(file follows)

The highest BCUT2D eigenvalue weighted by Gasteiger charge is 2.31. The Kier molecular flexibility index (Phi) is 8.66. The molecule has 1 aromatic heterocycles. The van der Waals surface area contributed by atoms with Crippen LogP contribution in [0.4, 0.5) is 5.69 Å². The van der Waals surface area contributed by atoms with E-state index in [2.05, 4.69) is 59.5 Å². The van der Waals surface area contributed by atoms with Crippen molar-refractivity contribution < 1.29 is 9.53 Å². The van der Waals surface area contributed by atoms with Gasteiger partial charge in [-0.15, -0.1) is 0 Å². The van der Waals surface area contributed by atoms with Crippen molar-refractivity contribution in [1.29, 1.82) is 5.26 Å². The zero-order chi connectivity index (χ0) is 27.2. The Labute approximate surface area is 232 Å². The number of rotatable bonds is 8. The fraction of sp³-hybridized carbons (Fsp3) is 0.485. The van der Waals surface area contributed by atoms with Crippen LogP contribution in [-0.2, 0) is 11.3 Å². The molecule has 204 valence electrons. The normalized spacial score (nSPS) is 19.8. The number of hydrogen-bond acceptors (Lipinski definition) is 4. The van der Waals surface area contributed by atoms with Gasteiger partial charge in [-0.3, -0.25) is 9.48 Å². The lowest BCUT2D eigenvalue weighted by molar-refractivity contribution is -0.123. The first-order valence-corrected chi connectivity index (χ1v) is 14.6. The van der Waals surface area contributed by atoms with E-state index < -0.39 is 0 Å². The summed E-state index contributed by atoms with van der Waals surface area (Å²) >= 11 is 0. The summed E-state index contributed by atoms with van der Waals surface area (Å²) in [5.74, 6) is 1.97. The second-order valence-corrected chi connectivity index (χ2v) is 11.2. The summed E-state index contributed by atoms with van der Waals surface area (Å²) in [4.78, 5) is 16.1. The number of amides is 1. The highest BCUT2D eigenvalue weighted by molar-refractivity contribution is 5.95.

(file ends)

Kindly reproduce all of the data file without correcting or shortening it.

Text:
The highest BCUT2D eigenvalue weighted by Gasteiger charge is 2.31. The Kier molecular flexibility index (Phi) is 8.66. The molecule has 1 aromatic heterocycles. The van der Waals surface area contributed by atoms with Crippen LogP contribution in [0.4, 0.5) is 5.69 Å². The van der Waals surface area contributed by atoms with E-state index in [2.05, 4.69) is 59.5 Å². The van der Waals surface area contributed by atoms with Crippen molar-refractivity contribution < 1.29 is 9.53 Å². The van der Waals surface area contributed by atoms with Gasteiger partial charge in [-0.15, -0.1) is 0 Å². The van der Waals surface area contributed by atoms with Crippen molar-refractivity contribution in [1.29, 1.82) is 5.26 Å². The zero-order chi connectivity index (χ0) is 27.2. The Labute approximate surface area is 232 Å². The number of rotatable bonds is 8. The fraction of sp³-hybridized carbons (Fsp3) is 0.485. The van der Waals surface area contributed by atoms with Crippen LogP contribution in [-0.2, 0) is 11.3 Å². The molecule has 204 valence electrons. The normalized spacial score (nSPS) is 19.8. The number of hydrogen-bond acceptors (Lipinski definition) is 4. The van der Waals surface area contributed by atoms with Gasteiger partial charge in [-0.3, -0.25) is 9.48 Å². The lowest BCUT2D eigenvalue weighted by molar-refractivity contribution is -0.123. The first-order valence-corrected chi connectivity index (χ1v) is 14.6. The van der Waals surface area contributed by atoms with E-state index < -0.39 is 0 Å². The summed E-state index contributed by atoms with van der Waals surface area (Å²) >= 11 is 0. The summed E-state index contributed by atoms with van der Waals surface area (Å²) in [5.74, 6) is 1.97. The second-order valence-corrected chi connectivity index (χ2v) is 11.2. The summed E-state index contributed by atoms with van der Waals surface area (Å²) in [4.78, 5) is 16.1. The number of amides is 1. The highest BCUT2D eigenvalue weighted by molar-refractivity contribution is 5.95.